Porsche will limit the working week to five days at its headquarters factory in Zuffenhausen, Germany, from January, the sources said today on condition they not be identified because the matter is confidential.
Porsche has been running eight extra shifts at the factory on Saturdays since September to clear orders for the revamped 911 model.
The number of Porsche 911, Boxster and Cayman vehicles assembled in Zuffenhausen and destined for austerity-strapped European markets will drop 10.7 percent next year to 14,543 cars, according to research firm IHS Automotive.
"Weak demand can be traced all over the premium market," said London-based Credit Suisse analyst Erich Hauser. "Europe is in the doldrums. Driving pure amusement cars is clearly becoming less desirable in difficult times."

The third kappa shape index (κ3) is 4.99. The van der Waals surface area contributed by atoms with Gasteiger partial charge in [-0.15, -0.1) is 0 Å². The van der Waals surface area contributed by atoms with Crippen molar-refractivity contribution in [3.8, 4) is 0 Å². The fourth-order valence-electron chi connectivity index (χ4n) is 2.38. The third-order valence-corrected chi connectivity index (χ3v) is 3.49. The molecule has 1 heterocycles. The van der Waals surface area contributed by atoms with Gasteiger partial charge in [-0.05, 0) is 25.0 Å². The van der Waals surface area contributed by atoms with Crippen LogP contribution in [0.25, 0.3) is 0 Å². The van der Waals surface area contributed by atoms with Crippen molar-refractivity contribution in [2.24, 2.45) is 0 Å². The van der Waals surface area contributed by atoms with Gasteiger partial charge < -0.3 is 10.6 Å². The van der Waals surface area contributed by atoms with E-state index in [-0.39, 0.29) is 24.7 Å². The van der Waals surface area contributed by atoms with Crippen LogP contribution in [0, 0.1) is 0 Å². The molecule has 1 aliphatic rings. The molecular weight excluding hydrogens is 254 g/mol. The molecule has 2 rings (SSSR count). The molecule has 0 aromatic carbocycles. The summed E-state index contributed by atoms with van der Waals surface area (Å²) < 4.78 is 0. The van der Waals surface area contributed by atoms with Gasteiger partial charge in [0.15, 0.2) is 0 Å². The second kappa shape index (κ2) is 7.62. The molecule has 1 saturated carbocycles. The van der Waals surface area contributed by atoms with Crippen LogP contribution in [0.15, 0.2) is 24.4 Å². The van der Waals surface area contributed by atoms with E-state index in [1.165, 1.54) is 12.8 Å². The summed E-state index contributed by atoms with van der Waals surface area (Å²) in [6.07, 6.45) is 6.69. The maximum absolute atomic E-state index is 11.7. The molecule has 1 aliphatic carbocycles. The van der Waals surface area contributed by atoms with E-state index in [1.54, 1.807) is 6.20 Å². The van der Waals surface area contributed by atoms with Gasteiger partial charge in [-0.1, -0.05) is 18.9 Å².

Rival luxury-car makers are also taking steps to address weak demand. Daimler said last month it has cut production of its flagship S-Class sedan until the next version of the model is ready to debut in mid-2013.
VW's Audi luxury division twice shuttered its plant in Neckarsulm for a week each time in early and late October, disrupting production of high-end models, including the flagship A8 sedan and the R8 sports car.
Porsche is also considering shaving one hour off the regular eight-hour shift in Zuffenhausen from January, one source said. The car maker currently runs two shifts per day at the plant which makes about 170 vehicles a day.
A Porsche spokesman said the manufacturer's production system "allows for extremely flexible operation", enabling the car maker to cut or boost output depending on market demand. Autonews/Reuters